Another psychologist trying to look more systematically at the nature of therapeutic wisdom is Ronald Siegel, an assistant clinical professor of psychology at Harvard Medical School, who, as part of a book project, asked 20 prominent therapists to describe therapeutic wisdom. While several of the authors in Siegel's book give the task of clinical problem-solving its due, most focus on the ability to help clients tolerate ambiguity and emotional pain.
Both Levitt and Siegel believe that training programs shouldn't focus exclusively either on working with empirical data or developing the capacity for wisdom. Nevertheless, they emphasize that wisdom is founded on an appreciation for questions. "Rather than reward students who come up with answers," Levitt says, "we should teach students to spend more time on learning to develop questions—with clients, with themselves, and with their research. Maybe we should admit students by looking at their interpersonal skills, their capacity for empathy, and their ability to tolerate ambiguity. As faculty, we need to model these values, and not just teach interventions."
Siegel feels that the movement to turn therapists into the equivalent of researchers focused on empirical evidence is unwise: "Virtually all models of wisdom, across time and across cultures, point to the limitations of intellect alone, and the importance of other faculties that we might call social intelligence, affective relatedness, intuition, and, in particular, appreciation of the complex interrelatedness of all things—faculties that a narrow focus on experimentally testable mechanisms is unlikely to develop." He has an intriguing suggestion for determining the best method to prepare therapists for the challenges of practice, because we lack clear data about effective training. "Let's have therapists devote two weeks of their lives to reading research studies and then spend a week in a silent meditation retreat," he says. "Then have them do some therapy and report which seemed to improve their treatment more."
Even before the recession, when adjusted for inflation, therapists' incomes haven't increased since the 1980s. According to Nicholas Cummings, former president of the American Psychological Association (APA) and founder of the first professional psychology school for therapists, psychotherapists are the lowest-paid doctoral level professionals in the healthcare field. Now he's mounting an ambitious campaign to challenge the professional pecking order within healthcare and boost the economic prospects for mental health practitioners.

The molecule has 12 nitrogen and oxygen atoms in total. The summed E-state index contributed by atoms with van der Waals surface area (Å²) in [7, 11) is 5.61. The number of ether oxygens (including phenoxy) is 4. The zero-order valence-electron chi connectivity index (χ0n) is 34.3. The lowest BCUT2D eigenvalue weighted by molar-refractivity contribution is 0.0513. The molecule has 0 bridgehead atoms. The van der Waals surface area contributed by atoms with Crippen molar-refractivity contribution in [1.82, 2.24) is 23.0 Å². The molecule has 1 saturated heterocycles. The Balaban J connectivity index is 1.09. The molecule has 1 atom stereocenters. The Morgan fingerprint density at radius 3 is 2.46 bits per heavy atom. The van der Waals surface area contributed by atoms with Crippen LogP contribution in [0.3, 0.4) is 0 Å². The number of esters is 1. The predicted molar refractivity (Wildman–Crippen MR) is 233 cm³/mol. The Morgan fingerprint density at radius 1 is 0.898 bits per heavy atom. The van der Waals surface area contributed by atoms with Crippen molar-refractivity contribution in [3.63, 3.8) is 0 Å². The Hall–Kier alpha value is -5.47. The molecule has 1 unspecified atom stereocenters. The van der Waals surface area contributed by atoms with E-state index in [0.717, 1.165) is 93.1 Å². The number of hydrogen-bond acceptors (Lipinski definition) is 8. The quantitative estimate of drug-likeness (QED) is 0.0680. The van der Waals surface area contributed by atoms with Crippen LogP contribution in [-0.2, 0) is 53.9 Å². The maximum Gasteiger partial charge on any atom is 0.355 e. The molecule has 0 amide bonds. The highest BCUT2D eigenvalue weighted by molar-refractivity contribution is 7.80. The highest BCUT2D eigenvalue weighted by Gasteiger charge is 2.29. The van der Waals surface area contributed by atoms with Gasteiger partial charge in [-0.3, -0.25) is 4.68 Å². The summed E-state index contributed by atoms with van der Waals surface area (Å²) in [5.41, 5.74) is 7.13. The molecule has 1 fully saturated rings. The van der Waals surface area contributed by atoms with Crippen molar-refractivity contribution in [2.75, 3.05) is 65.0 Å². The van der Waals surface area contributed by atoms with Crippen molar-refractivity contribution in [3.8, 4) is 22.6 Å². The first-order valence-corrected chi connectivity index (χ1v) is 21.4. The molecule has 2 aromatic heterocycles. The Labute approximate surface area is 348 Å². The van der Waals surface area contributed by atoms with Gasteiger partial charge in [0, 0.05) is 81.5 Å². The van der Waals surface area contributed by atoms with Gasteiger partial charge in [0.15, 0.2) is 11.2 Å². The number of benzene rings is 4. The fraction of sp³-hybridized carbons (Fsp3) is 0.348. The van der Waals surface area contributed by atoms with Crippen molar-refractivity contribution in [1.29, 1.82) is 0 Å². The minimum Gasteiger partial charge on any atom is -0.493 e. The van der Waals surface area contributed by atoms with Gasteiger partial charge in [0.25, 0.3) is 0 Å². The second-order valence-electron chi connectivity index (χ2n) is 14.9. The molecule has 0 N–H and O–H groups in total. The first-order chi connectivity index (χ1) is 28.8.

For more than five decades, Cummings has been something of a Cassandra for the therapy field—accurately foreseeing the largely negative developments that have shaped therapy's role in healthcare. Well before it showed up on the radar of most other leaders in the profession, he warned that managed care and the medicalization of mental health were going to divert hundreds of thousands of potential clients from therapists' offices to physicians' waiting rooms. Today, he says that more than 60 percent of primary care physicians' caseloads consist of people seeking treatment for somatic complaints and disorders for which physicians find no cause or cure—chronic pain, irritable bowel syndrome, mood disorders—that can be treated more effectively by psychotherapy. A report in the December Archives of General Psychiatry by Mark Olfson found that only 43 percent of people who sought treatment for depression went to see a therapist. In the last decade alone, Cummings says, the percentage of people who've been referred to therapists from physicians dropped nearly 50 percent.
Now Cummings and neuropsychologist John Caccavale are beginning a campaign to reverse this decline and educate the public about the distinctive benefits of psychotherapy. Early in 2011, their organization, The National Alliance of Professional Psychology Providers (NAPPP), is launching a campaign to make the case for psychotherapy through advertisements and public service announcements. They've already produced a print advertisement and several videos, and are seeking an alliance with physicians and the American Medical Association. Rather than seeing therapists as being in conflict with physicians, they believe that they're natural allies, who recognize that in too many cases, the pharmaceutical industry has adversely affected the practice of good medicine and good research. So NAPPP wants to educate the public about the many conditions for which psychotherapy is more effective than meds, and encourage non-psychiatrist physicians to make referrals to therapists before writing prescriptions.